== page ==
It is time to join forces for nonviolent change. Iran’s freedom is stirring again, and we are humbled by your courage and determination. The Arab Spring would not have taken place without your example in 2009, both in the massive popular demonstrations in Tehran, and in the absolute and sustained nonviolent character to date of the Green Revolution.
The nonviolent revolution in the Middle East is at risk from several quarters: from the old military regime and establishment, as in Egypt, from the misuse of tradition to exercise brutal power, as in the Gulf monarchies, and from chaos following the violent change in Libya. Our revolution is also at risk from authoritarian practices by religious extremists under cover of Islam. These ghulat forcibly subordinate the massive majority of Muslims who share with all human beings a democratic, non-repressive view of the faith, and brutalize non-Muslim groups in their daily lives, including by severely limiting their participation in government.
Ghuluww has tragically grown in the Islamic Republic of Iran. The tolerant, open society which prevailed at the start of the 1978 Revolution was slowly undermined by the sustained drift to autocracy. First came the radicalization forced upon it by Saddam Hussein’s invasion in September 1980. It was followed by boundless violence from vindictive, brutal oppositional groups who espoused the Rajavi cult, culminating in the indiscriminate bombings of June 1981. Then the regime thugs took over.
Since 1981, unchecked violence by the Iranian government has been systematically exercised against all forms of dissent, most conspicuously against students and minorities, women refusing to wear the chador, and Baha’is, Sunnis, Christians and Jews each practicing their faith. The baltajis of Egypt, the shabbihas of Syria, the matawi‘a of Saudi Arabia, and the chomaqdars of Iran are one and the same; the thuggish expression of oppressive, violent rule under the command of a dictator-for-life.
For a while, President Khatami represented the humanist side of Iranian society and government. His reforms were undermined by ‘Ali Khamene’i and his aides. The rigged election of Ahmadi-Nejad in 2005 and 2009 brought the best of Iran in open, nonviolent opposition, including such heroic figures and pillars of the anti-Shah revolution as Mir Hossein Musavi and Mehdi Kharrubi, and now their brave families. The sustained nonviolent demonstrations since 2009 have shown how fractured the religious dictatorship has become. You are taking the lead again, and we are wholeheartedly with you.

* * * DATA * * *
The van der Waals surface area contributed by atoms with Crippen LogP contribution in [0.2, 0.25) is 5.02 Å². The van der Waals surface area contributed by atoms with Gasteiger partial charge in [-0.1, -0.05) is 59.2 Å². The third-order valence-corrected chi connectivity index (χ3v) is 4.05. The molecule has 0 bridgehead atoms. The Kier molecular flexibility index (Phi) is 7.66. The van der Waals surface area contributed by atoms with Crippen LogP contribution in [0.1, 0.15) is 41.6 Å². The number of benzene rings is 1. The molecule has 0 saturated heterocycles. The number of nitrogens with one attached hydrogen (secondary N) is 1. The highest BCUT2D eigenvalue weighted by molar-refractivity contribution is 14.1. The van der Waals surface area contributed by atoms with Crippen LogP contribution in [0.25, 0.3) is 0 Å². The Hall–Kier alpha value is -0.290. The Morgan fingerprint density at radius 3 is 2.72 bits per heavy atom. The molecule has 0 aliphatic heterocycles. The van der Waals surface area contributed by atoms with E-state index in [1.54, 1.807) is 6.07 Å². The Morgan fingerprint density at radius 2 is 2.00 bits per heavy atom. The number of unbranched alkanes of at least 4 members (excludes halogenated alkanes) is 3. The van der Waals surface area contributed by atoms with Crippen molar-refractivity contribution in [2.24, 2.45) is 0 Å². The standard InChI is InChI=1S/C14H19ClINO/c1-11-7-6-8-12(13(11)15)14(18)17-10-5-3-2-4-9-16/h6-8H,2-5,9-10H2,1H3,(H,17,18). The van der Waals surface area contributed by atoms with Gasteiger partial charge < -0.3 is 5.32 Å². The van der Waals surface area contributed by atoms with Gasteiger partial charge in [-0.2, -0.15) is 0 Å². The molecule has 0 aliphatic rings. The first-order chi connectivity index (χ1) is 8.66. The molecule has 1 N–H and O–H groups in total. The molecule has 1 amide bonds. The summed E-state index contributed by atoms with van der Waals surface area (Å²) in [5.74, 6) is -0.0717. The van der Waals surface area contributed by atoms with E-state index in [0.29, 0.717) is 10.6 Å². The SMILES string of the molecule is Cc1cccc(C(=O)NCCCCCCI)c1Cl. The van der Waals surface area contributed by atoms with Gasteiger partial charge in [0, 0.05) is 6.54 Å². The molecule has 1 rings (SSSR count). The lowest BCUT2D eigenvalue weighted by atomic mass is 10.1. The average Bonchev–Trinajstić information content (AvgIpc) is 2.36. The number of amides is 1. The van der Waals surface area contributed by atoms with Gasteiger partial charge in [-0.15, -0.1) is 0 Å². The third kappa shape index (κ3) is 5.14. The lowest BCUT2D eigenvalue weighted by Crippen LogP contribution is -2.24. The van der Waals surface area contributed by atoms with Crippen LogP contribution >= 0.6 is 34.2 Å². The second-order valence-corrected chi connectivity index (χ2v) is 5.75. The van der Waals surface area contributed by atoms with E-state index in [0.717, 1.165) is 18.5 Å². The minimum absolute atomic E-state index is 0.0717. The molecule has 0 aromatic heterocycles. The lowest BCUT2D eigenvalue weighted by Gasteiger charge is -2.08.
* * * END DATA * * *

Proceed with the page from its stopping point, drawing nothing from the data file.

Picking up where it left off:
Religious dictatorship is the most appropriate description of how revolutionary Iran has morphed into an Inquisition state. While the popularity of Ruhullah Khumaini was real, Khamene’i fails on all accounts. Other than a coterie of aides who benefit from his distribution of oil money, he has little support within Iran and across the Shi‘i world. His scholarship in law is close to nonexistent in comparison with the scholars of Qum and Najaf. All know how he surreptitiously benefited as the president in 1989 to move into the position of Leader against a far more learned scholar, the late Hussein Montazeri, whom he confined to house arrest until his death.
Rahbar/Leader Khamene’i, not president Ahmadi-Nejad, is the problem. This was the early mistake of the 2009 Green Revolution: instead of directing its anger from the very first day against the Leader, it chose a secondary target. Both under the constitution and in practice, Khamene’i is ‘Leader for life’, similar in this to the cohort of Gulf satraps and the military dictators from Sudan to Algeria. Ahmadi-Nejad is a footnote.
Within the Middle East nonviolent fight against dictators, Khamene’i is now trying to show that the people in revolt are emulating 1979 Iran. Nothing is further from the truth; witness his open and unqualified support to his genocidal ally in Syria. You have fought his replication of Arab dictatorship Iran in its now established pattern: the ejection of peaceful demonstrations despite their enshrinement in the Constitution, the adamant pursuit of former colleagues in Stalinist-like trials, the attempt to push one’s son to political prominence in preparation for dynastic succession, the veto by way of the Council of Guardians of parliamentary and presidential candidates, the destruction of any political opponent by violence and physical threats, and the rigging of elections.
Iran is key to the success of our revolution. We need to work together for the next, essential step to liberate our region from dictatorship, and from the particularly sectarian tone that the Leader of Iran is instilling in the region. His last supporter in the Middle East, Bashar al-Asad, is unlikely to survive, but the acceleration of his demise can start tomorrow on the streets of Tehran,
We stand with you, the free people of Iran’s Green Revolution, in whatever nonviolent way you bring dictatorship to an end. And while we know that the repression unleashed against you since June 2009 has been absolute, even small demonstrations will show how close in our means and objectives we stand across the Persian-Arab Gulf. We wish you well for tomorrow.
Chibli Mallat is Chairman of Right to Nonviolence, a lawyer and law professor. He has written extensively on the Iranian Constitution.